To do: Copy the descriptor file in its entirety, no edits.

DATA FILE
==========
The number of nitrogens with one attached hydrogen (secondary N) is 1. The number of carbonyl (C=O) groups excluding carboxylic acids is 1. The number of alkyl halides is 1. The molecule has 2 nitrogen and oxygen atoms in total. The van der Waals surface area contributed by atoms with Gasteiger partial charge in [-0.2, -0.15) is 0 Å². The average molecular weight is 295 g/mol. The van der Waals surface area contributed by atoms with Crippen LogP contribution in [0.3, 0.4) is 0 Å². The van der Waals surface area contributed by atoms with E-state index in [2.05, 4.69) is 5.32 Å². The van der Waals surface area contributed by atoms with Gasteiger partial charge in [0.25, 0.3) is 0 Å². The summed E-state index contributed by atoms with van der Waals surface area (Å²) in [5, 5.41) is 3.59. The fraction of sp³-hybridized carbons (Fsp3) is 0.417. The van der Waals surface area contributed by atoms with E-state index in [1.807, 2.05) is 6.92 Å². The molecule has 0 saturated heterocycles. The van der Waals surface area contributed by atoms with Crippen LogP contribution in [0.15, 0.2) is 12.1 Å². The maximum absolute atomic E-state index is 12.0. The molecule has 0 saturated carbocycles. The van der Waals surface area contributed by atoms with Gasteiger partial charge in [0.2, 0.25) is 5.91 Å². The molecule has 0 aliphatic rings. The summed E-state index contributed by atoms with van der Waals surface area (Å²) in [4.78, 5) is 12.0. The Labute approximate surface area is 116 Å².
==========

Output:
The number of nitrogens with one attached hydrogen (secondary N) is 1. The number of carbonyl (C=O) groups excluding carboxylic acids is 1. The number of alkyl halides is 1. The molecule has 2 nitrogen and oxygen atoms in total. The van der Waals surface area contributed by atoms with Gasteiger partial charge in [-0.2, -0.15) is 0 Å². The average molecular weight is 295 g/mol. The van der Waals surface area contributed by atoms with Crippen LogP contribution in [0.3, 0.4) is 0 Å². The van der Waals surface area contributed by atoms with E-state index in [2.05, 4.69) is 5.32 Å². The van der Waals surface area contributed by atoms with Gasteiger partial charge in [0.25, 0.3) is 0 Å². The summed E-state index contributed by atoms with van der Waals surface area (Å²) in [5, 5.41) is 3.59. The fraction of sp³-hybridized carbons (Fsp3) is 0.417. The van der Waals surface area contributed by atoms with E-state index in [1.807, 2.05) is 6.92 Å². The molecule has 0 saturated heterocycles. The van der Waals surface area contributed by atoms with Crippen LogP contribution in [0.15, 0.2) is 12.1 Å². The maximum absolute atomic E-state index is 12.0. The molecule has 0 saturated carbocycles. The van der Waals surface area contributed by atoms with Gasteiger partial charge in [0.2, 0.25) is 5.91 Å². The molecule has 0 aliphatic rings. The summed E-state index contributed by atoms with van der Waals surface area (Å²) in [4.78, 5) is 12.0. The Labute approximate surface area is 116 Å².